steve toltz' very excellent "fraction of the whole" contains the alarming observation that while people forge paintings, they never forge novels.
in jazz, a lot of us use the "Real Book" which is a huhe tome with the words , chords and melodies of lots of "standards" (songs from the classic era's of jazz from dixie to swing to beop and cool and back again) - far as I know, the "real book" is a massive breach of copyright - luckily, nowadays, sheet music is not the Evil EMpire that it used to be when a) there wasn't P2P file sharing MP3 recordings to blame and b) people used to play the latest hits themsevlves on the piano in the "drawing room" - so slack has the copyright protection on sheet music become that people can get the "Fake Book" whcih is an "illegal" photocopy of the real book!
[bill bruford, in his amusing and interesting autobiography, cites some muso-socio-journalist as wisely pointing out that the "value" in music moved from medieval times being vested in the player, through vitorial times being vested in sheet music, to the 20th century being locked up in frozen recordings - a recent article in the guardian talked about new models of direct composer/player to audence via the web, which may be a final reversion to the oldest model, but usng the newest tech, which is a fine thing in my opinion)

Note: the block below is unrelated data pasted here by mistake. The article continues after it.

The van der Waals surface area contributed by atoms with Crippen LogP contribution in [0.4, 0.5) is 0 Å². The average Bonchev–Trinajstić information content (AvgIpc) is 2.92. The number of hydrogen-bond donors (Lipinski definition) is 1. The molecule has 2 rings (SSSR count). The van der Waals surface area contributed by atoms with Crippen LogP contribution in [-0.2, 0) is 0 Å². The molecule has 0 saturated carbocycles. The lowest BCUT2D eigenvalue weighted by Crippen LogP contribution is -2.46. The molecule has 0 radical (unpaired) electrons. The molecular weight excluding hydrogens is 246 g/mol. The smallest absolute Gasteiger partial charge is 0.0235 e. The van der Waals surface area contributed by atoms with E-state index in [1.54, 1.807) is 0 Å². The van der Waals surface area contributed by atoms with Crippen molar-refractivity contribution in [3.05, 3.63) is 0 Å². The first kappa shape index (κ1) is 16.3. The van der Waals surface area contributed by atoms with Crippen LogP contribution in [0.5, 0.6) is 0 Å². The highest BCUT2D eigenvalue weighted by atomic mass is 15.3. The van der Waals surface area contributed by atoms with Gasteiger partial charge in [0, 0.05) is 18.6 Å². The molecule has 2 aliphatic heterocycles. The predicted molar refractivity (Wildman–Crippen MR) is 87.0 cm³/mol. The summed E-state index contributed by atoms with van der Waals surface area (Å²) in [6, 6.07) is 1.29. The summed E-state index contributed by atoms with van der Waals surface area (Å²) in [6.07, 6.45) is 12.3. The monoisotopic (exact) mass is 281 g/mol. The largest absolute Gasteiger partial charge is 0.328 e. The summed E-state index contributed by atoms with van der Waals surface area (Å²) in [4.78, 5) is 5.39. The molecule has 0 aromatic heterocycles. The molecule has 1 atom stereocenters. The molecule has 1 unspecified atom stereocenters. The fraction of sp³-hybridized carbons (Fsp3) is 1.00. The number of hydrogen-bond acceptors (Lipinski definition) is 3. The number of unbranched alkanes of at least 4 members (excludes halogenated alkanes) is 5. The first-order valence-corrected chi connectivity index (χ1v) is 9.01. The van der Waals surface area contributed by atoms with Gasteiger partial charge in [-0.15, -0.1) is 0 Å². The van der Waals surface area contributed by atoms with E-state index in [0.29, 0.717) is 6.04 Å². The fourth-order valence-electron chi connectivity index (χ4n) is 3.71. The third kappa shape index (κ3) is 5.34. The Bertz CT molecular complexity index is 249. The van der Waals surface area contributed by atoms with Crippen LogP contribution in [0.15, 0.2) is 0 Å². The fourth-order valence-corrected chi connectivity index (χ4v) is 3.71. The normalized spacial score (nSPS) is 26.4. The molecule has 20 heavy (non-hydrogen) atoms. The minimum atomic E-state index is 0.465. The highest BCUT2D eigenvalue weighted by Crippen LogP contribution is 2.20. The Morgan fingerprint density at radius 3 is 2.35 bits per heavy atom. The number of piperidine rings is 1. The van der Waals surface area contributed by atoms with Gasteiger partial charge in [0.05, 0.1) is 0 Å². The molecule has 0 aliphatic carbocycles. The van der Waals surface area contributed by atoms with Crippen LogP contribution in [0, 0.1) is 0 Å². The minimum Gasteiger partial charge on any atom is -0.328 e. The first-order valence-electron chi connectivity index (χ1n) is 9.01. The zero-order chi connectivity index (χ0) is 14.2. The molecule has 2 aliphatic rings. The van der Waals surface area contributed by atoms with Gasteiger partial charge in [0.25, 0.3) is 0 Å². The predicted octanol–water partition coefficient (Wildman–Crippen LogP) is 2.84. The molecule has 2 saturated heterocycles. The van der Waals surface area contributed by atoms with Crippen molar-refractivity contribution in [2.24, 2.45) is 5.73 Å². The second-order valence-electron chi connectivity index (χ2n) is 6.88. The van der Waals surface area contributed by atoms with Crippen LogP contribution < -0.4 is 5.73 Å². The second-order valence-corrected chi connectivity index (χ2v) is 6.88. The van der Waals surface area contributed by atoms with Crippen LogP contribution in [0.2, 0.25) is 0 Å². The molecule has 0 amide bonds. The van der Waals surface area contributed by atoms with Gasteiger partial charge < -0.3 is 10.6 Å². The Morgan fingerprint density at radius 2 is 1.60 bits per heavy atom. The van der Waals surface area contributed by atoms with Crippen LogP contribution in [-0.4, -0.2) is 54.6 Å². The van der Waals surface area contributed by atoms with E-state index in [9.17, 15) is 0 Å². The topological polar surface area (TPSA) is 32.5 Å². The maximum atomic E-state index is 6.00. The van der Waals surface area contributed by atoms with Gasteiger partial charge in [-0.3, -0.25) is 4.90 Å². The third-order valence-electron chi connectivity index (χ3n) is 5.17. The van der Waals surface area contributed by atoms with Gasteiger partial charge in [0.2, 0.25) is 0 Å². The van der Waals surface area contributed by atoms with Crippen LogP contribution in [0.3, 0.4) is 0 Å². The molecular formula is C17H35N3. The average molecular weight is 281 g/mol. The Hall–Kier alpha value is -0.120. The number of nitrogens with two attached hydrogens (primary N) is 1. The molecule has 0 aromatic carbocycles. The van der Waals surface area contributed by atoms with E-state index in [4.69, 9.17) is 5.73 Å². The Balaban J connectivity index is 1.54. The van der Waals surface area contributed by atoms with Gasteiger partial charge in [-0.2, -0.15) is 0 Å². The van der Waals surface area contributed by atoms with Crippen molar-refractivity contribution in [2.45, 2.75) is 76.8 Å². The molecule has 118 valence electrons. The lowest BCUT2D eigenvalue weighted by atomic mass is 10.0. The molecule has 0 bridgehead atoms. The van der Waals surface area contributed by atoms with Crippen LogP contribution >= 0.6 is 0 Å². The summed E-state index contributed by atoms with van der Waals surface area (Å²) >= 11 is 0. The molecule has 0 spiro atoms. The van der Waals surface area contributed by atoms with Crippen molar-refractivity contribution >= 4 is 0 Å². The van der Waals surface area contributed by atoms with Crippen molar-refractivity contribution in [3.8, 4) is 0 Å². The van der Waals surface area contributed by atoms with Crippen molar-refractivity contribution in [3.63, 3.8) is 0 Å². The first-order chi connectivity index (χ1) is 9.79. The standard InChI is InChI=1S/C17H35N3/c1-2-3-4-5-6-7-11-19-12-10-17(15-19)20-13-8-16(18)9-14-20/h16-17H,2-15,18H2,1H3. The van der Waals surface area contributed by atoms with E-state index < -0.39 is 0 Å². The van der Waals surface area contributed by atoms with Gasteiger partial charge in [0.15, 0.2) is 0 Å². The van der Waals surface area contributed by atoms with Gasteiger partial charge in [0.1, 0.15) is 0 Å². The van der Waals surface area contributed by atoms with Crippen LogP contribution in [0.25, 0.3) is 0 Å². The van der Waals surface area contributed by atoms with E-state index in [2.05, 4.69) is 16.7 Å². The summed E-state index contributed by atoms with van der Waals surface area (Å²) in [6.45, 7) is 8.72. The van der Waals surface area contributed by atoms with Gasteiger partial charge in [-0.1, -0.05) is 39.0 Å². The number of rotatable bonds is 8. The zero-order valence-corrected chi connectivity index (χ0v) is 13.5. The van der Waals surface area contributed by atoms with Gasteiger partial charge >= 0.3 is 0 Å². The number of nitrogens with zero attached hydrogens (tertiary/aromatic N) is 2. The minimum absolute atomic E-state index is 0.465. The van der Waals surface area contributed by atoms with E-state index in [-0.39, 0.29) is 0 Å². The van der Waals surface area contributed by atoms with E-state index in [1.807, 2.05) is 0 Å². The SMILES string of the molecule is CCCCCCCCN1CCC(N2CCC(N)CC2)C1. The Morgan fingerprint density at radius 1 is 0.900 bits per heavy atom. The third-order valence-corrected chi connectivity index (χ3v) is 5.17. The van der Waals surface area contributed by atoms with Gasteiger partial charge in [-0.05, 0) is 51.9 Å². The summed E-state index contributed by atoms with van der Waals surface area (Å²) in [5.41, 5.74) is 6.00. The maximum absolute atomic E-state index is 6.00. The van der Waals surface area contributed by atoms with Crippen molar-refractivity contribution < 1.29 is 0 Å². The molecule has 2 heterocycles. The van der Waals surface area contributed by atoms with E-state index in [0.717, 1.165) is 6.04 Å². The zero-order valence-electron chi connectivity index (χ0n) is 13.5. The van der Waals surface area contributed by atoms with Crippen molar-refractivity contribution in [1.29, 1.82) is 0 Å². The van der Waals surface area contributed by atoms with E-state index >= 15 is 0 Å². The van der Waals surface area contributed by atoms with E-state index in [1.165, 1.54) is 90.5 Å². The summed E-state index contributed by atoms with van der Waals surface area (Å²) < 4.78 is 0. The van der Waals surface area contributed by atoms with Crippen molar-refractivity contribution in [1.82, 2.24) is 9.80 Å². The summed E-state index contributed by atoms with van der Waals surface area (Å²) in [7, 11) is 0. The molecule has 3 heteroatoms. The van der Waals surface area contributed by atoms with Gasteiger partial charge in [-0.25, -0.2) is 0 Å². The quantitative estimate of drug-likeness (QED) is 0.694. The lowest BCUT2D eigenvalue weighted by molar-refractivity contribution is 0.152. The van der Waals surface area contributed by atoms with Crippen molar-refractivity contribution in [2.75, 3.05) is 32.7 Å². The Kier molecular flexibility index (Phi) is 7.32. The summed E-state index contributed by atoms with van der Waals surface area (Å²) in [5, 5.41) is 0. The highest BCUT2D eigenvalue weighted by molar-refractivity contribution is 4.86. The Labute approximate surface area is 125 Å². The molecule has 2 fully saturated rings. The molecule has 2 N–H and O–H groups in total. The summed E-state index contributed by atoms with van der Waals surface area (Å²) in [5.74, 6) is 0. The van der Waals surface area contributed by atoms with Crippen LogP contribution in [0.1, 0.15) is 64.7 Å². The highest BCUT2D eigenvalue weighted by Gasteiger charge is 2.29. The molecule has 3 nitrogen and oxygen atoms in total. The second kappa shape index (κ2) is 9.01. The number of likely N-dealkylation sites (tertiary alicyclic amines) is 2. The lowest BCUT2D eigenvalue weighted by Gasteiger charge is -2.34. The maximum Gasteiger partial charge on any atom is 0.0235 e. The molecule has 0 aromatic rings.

in the world of software, you get things called "counterfeit" copies of Windows - but more interestingly, you get reverse engineered programmes...which actually involve some skil and are, basically, legal...
so why is the same set of law applicable to all these walks of life? weird.